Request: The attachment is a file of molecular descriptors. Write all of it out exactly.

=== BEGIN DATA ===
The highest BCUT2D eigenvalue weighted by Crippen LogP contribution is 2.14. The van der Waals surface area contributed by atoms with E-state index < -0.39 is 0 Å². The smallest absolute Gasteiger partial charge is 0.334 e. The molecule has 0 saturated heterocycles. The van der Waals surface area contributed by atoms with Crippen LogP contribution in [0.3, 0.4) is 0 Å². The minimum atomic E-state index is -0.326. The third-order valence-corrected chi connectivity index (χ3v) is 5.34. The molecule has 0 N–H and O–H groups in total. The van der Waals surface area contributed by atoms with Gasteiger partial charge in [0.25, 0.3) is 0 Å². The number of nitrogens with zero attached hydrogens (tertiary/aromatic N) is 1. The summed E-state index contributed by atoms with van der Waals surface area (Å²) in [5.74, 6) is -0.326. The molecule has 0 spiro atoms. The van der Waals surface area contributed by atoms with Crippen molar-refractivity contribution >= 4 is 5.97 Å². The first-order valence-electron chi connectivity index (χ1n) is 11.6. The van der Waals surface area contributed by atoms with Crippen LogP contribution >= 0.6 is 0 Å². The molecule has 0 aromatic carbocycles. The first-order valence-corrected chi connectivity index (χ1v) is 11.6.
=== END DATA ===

The highest BCUT2D eigenvalue weighted by Crippen LogP contribution is 2.14. The van der Waals surface area contributed by atoms with E-state index < -0.39 is 0 Å². The smallest absolute Gasteiger partial charge is 0.334 e. The molecule has 0 saturated heterocycles. The van der Waals surface area contributed by atoms with Crippen LogP contribution in [0.3, 0.4) is 0 Å². The minimum atomic E-state index is -0.326. The third-order valence-corrected chi connectivity index (χ3v) is 5.34. The molecule has 0 N–H and O–H groups in total. The van der Waals surface area contributed by atoms with Gasteiger partial charge in [0.25, 0.3) is 0 Å². The number of nitrogens with zero attached hydrogens (tertiary/aromatic N) is 1. The summed E-state index contributed by atoms with van der Waals surface area (Å²) in [5.74, 6) is -0.326. The molecule has 0 spiro atoms. The van der Waals surface area contributed by atoms with Crippen molar-refractivity contribution >= 4 is 5.97 Å². The first-order valence-electron chi connectivity index (χ1n) is 11.6. The van der Waals surface area contributed by atoms with Crippen LogP contribution >= 0.6 is 0 Å². The molecule has 0 aromatic carbocycles. The first-order valence-corrected chi connectivity index (χ1v) is 11.6.